New Jersey’s Five Developmental Centers for Adults with Developmental Disabilities to Implement COVID-19 Saliva-Based Tests from Rutgers Biomedical and Health Sciences
TRENTON – Governor Phil Murphy, alongside Brian Strom, Chancellor of Rutgers Biomedical and Health Sciences, today announced that New Jersey’s state-run residential facilities for adults with intellectual and developmental disabilities will implement COVID-19 saliva-based testing developed by Rutgers Biomedical and Health Sciences. The New Jersey Department of Human Services will utilize these tests as part of its strategy to do universal testing of all staff and residents at New Jersey’s five developmental centers for adults with intellectual and developmental disabilities, which have approximately 1,250 residents and 4,300 staff. The state is working to expand this pilot program and is exploring options to test additional state workers and individuals in the state’s care.
“A robust and aggressive testing program is vital in order for us to protect our most vulnerable populations and contain future outbreaks of COVID-19,” said Governor Murphy. “Rutgers University’s FDA-approved saliva-based test system will significantly expand our testing capability by providing rapid results and the critical data necessary to determine when we can safely reopen New Jersey. I am grateful for our partnership with Rutgers University and incredibly proud of their innovative breakthrough to help New Jersey defeat this virus.”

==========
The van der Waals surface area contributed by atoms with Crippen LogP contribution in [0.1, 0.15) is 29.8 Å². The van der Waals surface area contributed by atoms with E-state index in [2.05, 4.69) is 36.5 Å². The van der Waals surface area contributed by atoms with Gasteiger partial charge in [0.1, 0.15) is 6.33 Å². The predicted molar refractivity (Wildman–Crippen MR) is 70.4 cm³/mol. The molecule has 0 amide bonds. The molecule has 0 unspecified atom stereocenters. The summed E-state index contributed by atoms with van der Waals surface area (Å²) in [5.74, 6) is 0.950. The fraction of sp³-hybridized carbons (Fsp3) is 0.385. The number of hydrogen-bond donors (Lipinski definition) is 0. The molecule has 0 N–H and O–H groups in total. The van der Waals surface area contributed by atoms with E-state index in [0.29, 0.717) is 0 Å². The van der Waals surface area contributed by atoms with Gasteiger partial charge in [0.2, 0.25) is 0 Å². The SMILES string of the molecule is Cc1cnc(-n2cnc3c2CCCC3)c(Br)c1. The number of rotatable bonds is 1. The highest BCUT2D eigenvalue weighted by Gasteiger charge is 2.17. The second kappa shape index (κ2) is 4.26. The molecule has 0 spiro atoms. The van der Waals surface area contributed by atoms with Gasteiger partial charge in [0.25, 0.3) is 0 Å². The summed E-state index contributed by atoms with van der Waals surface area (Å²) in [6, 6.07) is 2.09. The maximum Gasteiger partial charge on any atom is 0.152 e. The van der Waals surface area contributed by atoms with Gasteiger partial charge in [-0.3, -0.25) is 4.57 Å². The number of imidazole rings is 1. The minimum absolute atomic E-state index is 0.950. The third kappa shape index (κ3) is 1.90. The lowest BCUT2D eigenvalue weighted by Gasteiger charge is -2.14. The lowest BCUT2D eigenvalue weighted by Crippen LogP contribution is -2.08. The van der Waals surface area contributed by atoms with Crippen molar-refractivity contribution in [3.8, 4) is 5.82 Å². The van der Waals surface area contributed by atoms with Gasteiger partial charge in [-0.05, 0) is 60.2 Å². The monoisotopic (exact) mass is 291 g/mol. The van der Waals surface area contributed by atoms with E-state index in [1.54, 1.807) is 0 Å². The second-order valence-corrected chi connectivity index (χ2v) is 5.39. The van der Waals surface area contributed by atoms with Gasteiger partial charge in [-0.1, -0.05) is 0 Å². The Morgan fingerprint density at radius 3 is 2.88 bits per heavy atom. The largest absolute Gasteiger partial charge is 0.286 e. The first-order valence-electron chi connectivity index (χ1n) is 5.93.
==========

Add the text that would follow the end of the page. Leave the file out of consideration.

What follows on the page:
“Rutgers’ mission is to serve the public and we’re proud to partner with our state government to expand testing for all New Jerseyans, including our developmentally disabled community,” said RBHS Chancellor Brian Strom. “Rutgers RUCDR’s new saliva-based test is a game changer in terms of expanding testing nationwide and we’re awaiting FDA approval of the test for self-collection at home, which will only further increase the number of screenings. RUCDR’s research exemplifies the tremendous efforts of Rutgers health care professionals at all levels, from the lab to the frontlines of patient care.”
“Human Services is continuing to work 24/7 to support and protect individuals with developmental disabilities across our State. Our work includes supporting COVID-19 testing for the New Jerseyans who call our developmental centers home and the critical staff who care for and support them,” said New Jersey Human Services Commissioner Carole Johnson. “We appreciate the opportunity to work with our flagship New Jersey state university on testing as we continue to take action to support our residents in this unprecedented and challenging time. Today’s announcement builds on the Department’s focus on prevention and mitigation in our centers through restricting visitors; ceasing community outings; conducting staff screening including temperature taking; and, reviewing infection control, cleaning and cohorting procedures. The Department will continue to take all available actions to support our residents and staff.”
“As we work to expand testing across the state, we will be prioritizing the most vulnerable populations like those who reside in these centers,” said New Jersey Health Commissioner Judith M. Persichilli.